The Story of the Bubye Valley Conservancy.
This is the story of how a vast swathe of virgin African wilderness was contorted into one of the biggest cattle ranches in the world and then painstakingly transformed back again, against all odds. It’s about how the sport hunting of one wildlife species is paying for the protection of another, highly endangered species. It is also an account of how a living laboratory is formulating a land-use model that could be implemented across the continent of Africa.
To watch this video click here : The Bubye Valley Conservancy
Rhino Conservation in Bubye Valley Conservancy – end of 2015 update.
Unfortunately the rhino crisis has got worse with now 24 carcasses found this year and another rhino was wounded. These guys are coming in regularly and unfortunately the last couple of incursions we have narrowly missed the poachers. See attached statement below with further rhino info. Please note we prefer to keep our rhino numbers confidential.
The BVC scouts yesterday ( Wednesday 9 December 2015) had a shoot-out with a gang of 3 poachers and one poacher is believed to be wounded. He was seen at 6.15 this morning and our guys are on the follow up as we speak. The poacher did open up at 10 yards at our scouts but fortunately none were killed or wounded.
The population has been growing over the last four years with an average net annual growth rate of 6.4% (black = 6.5%, white = 6.1%). Five percent is considered the minimum target.
The current year has been a bad one with a total of 22 (black = 19, white = 3) poaching losses detected taking us into decline of -1.4% (black = -3.7%, white = + 3.9%) for this year. (note we lost 37 rhino in 2009 and were able to return to strong growth the following year when poaching was controlled)
BVC still maintains excellent growth potential particularly in the black rhino population with over 50 breeding females.
BVC is the largest rhino population in Zimbabwe and the third largest black rhino population in the world after Etosha and Kruger. Hluhluwe-iMfolozi, Kunene (NAM) and Great Fish River (RSA) reserves are all under 200. It is also the largest black rhino population in Africa on private land. The BVC black rhino population is rated as Key 1 by the African Rhino Specialist Group which means that the population is considered key to the overall survival of the species. BVC’s white rhino population does not really rate in the world scale though it has the potential to due to the land area available.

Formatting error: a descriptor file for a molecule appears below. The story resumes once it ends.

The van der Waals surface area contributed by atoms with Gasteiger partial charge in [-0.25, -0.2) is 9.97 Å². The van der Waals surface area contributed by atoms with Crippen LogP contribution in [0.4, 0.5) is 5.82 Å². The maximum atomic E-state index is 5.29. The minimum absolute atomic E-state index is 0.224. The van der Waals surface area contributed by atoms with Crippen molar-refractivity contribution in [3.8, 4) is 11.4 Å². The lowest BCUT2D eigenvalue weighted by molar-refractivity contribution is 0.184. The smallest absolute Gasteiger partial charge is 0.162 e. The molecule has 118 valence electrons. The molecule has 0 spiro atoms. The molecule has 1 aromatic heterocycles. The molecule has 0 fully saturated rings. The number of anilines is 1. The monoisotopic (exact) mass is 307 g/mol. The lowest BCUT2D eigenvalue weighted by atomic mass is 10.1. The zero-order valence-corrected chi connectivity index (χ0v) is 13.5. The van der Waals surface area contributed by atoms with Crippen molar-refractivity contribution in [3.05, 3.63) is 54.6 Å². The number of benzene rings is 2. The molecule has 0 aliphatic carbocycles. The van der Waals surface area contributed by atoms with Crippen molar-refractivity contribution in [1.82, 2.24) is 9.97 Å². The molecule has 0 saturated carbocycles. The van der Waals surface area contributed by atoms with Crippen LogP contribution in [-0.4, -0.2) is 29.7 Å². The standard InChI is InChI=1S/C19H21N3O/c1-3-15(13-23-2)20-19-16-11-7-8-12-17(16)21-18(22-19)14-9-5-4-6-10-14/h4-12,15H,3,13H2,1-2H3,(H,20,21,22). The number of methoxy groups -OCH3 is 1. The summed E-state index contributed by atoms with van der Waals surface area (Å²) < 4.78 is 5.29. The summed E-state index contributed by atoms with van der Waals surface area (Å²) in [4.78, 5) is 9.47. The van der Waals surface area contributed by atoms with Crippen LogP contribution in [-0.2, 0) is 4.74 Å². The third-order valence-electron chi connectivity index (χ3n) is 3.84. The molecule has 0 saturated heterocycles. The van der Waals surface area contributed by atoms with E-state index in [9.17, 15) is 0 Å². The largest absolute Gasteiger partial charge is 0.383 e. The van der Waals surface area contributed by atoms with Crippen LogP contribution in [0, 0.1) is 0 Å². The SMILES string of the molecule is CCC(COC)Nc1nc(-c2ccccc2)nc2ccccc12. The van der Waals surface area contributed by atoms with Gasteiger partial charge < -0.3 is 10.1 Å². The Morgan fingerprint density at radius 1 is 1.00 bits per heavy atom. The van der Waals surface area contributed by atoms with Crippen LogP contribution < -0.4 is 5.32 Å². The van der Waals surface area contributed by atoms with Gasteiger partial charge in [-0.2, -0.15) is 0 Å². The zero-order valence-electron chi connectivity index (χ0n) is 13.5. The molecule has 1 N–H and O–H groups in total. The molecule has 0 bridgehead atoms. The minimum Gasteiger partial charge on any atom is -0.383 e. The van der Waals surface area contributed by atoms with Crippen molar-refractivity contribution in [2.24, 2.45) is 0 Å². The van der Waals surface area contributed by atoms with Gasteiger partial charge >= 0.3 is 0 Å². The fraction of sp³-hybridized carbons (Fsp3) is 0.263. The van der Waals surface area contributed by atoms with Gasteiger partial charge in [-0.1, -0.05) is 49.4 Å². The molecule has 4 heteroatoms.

For further information on the BVC please look at the website – bubyevalleyconservancy.com
Rhino Conservation in Bubye Valley Conservancy and Zimbabwe – end of 2014 update.
There unfortunately is still a concerning perception that rhinos are doomed and rhinos in Zimbabwe are actually already finished. Though the situation is definitely critical it is certainly not hopeless as the Zimbabwean experience illustrates. Zimbabwe has suffered two periods of massive poaching pressure. The first peaked in 1990 and the most recent onslaught which so far seems to have had its heaviest impact on Zimbabwe in 2008 and 2009.
The graph below shows how these waves of poaching have impacted on the Zimbabwean rhino population and how the populations are recovering – in a country that has no trophy hunting of rhinos and drastically reduced eco-tourism incomes to fund the substantial protection efforts required to achieve these results. The greatest rhino conservation success in Zimbabwe is being achieved in the large conservancies in the South East Lowveld under private and NGO management.
Rhino poaching losses in 2014 in Zimbabwe total 9 animals. This is down from the 28 recorded in 2013. Overall Zimbabwe’s rhino population has grown by 6.4% in the past year. South African poaching figures to the end of 2014 record 1,215 rhinos lost to poaching, up from the 1,004 recorded in 2013. These massive losses are of serious concern even though they are yet to reduce the national population. Zimbabwe’s poaching losses in 2014 amount to 1.1% of the national population – hence the achievement of over 6% growth.
Bubye Valley Conservancy suffered 4 poaching losses in 2014 (4 black and 1 white), which is down from the losses in 2013 but with over 25 new rhino calves recorded and more still to be confirmed, Bubye Valley Conservancy is maintaining strong population growth. 2014 is an especially high growth year for the Bubye Valley Conservancy black rhino population with an annual growth rate of 12% realized so far.
Technically growth rates for rhino populations must be calculated over longer time periods because they typically only produce calves once every two or more years. The Bubye Valley black rhino population is averaging +9% growth over the last five years despite poaching losses.
We are looking at further protection of our rhinos if we get funding towards the hire of a helicopter and tracker dogs each and every time we have a poaching incursion. There is no question of doubt that the war against rhino poaching will continue.
The BVC has approached the Zimbabwean government for permits to translocate excess lions to both Rwanda and Mozambique. Our present research data indicates that we have double the lion population we should have. Of further good news is that we have a further 5 year lion research project on schedule. Generously funded by private donors as well a Dallas Safari Club.
Still of some huge concern will be the decision by USFWLS during 2015 on the status of the import of lion. Hopefully they will not let politics or personal feelings precede over doing the right thing for the lions. The banning of imports of lion trophies will prove the end of this magnificent species. The Zimbabwe National Parks are enforcing a country wide strict criteria for the correct age of lions taken (all lions taken from the BVC meets the criteria).